Spring has sprung in quaint Taylorsford, Virginia, and the mayor has revived the town’s long-defunct May Day celebration to boost tourism. As part of the festivities, library director Amy Webber is helping to organize a research project and presentation by a local folklore expert. All seems well at first—but spring takes on a sudden chill when a university student inexplicably vanishes during a bonfire.
The local police cast a wide net to find the missing woman, but in a shocking turn of events, Amy’s swoon-worthy neighbor Richard Muir becomes a person of interest in the case. Not only is Richard the woman’s dance instructor, he also doesn’t have an alibi for the night the student vanished—or at least not one he’ll divulge, even to Amy.
When the missing student is finally discovered lost in the mountains, with no memory of recent events—and a dead body lying nearby—an already disturbing mystery takes on a sinister new hue. Blessed with her innate curiosity and a librarian’s gift for research, Amy may be the only one who can learn the truth in PAST DUE FOR MURDER, Victoria Gilbert’s third charming Blue Ridge Library mystery.
The Big Thrill caught up to Victoria Gilbert, and here’s what she had to say:
Which took shape first: plot, character, or setting?
Since this is the third book in a series, the characters and the setting were already established, so those came first. The plot developed out of the characters and some of their background histories in the first two books, as well as from my own interest in the folklore of the Blue Ridge Mountains.
Without spoilers, are there any genre conventions you wanted to upend or challenge with this book?
Yes, definitely. I always like to challenge genre conventions just a bit. In this series (and this book) I include a love interest for the protagonist who is not the typical policeman, detective, or other law enforcement professional. My character is a contemporary dancer and choreographer instead! I also include LGBTQ persons as significant characters, and include some slightly edgier themes than in many cozy mysteries. (But there is still no gore, graphic violence, swearing, or sex, so I do stick to those genre conventions.)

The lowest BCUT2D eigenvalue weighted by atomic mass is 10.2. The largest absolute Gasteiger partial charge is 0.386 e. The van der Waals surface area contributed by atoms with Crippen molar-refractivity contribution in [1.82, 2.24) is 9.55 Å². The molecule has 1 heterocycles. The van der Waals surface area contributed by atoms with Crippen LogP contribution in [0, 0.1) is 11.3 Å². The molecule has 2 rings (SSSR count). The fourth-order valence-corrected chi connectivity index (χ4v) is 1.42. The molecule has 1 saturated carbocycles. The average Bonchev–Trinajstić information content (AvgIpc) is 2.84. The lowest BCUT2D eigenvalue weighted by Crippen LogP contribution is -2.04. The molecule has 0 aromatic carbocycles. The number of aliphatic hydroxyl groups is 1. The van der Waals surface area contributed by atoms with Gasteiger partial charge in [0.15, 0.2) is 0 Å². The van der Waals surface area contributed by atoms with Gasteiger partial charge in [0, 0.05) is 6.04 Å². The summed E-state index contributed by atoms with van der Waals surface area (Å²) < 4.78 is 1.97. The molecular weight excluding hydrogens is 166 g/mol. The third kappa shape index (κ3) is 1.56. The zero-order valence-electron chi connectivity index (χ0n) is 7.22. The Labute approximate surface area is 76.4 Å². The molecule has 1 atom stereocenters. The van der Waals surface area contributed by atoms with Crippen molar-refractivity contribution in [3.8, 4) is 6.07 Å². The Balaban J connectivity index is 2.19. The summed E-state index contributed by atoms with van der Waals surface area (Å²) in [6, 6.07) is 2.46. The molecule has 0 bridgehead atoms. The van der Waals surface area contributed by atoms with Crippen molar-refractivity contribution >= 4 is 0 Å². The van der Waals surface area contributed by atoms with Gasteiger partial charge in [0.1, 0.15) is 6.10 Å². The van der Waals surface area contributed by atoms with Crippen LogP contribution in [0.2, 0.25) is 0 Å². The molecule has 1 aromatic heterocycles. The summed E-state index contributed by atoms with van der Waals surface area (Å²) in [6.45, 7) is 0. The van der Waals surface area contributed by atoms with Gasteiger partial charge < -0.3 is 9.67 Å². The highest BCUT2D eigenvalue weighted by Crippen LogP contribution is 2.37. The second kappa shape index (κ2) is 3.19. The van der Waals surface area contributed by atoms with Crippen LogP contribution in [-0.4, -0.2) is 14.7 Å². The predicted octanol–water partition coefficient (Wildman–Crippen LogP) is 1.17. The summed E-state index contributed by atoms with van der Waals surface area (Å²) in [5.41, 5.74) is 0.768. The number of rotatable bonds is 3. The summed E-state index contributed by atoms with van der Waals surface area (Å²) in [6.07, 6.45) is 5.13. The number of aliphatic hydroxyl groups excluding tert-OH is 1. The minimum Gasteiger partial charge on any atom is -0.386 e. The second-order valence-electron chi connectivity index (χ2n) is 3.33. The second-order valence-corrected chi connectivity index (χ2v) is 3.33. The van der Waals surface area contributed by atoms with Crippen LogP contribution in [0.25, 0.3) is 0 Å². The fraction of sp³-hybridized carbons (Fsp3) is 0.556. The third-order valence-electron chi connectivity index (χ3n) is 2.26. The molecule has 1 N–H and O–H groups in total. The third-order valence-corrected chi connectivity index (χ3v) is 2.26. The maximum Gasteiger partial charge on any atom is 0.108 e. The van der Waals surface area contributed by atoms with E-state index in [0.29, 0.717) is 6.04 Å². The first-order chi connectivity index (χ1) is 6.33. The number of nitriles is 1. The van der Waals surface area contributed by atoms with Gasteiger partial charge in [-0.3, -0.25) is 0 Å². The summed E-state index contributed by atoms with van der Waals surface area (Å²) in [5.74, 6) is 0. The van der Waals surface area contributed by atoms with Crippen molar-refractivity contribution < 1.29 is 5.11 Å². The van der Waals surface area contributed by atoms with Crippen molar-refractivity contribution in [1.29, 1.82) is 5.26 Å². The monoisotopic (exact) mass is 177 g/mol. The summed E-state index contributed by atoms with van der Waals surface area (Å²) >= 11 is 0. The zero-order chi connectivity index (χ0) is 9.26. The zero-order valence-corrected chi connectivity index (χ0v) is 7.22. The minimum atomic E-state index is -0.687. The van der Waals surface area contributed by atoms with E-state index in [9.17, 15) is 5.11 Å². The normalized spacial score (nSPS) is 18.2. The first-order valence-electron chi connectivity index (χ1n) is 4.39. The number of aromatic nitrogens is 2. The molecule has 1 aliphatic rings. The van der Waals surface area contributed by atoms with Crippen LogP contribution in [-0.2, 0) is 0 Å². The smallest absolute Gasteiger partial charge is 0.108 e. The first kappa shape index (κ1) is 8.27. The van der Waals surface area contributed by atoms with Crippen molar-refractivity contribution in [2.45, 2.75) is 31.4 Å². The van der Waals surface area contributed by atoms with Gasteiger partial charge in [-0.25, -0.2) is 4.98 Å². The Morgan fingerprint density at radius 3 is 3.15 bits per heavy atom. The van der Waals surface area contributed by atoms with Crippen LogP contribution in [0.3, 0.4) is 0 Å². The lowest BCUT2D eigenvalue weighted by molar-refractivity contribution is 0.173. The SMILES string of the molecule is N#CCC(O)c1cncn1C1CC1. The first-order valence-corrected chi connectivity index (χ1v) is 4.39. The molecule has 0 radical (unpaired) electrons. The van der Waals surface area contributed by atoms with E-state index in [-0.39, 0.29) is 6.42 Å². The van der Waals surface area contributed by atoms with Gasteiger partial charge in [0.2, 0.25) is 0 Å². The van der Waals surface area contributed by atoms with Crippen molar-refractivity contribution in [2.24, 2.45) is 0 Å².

What’s the one question you wish someone would ask you about this book, or your work in general? What are the deeper themes in your writing?
Even in genre fiction, I like to incorporate themes that go a little deeper than just pure entertainment. (Not that there is anything wrong with entertainment!)
Victoria’s first cozy mystery series, the Blue Ridge Library Mystery series, garnered her a three-book deal with Crooked Lane Books. The series has recently been expanded to five books. The first two books in the series have been optioned by Sony Pictures Television, and were produced in audiobook by Tantor Media. A MURDER FOR THE BOOKS, the first book in the series, was a Southern Independent Booksellers “Okra Pick” and was longlisted for a Southern Book Prize.
Victoria is a member of Mystery Writers of America, International Thriller Writers, and Sisters in Crime.
To learn more about Victoria and her work, please visit her website.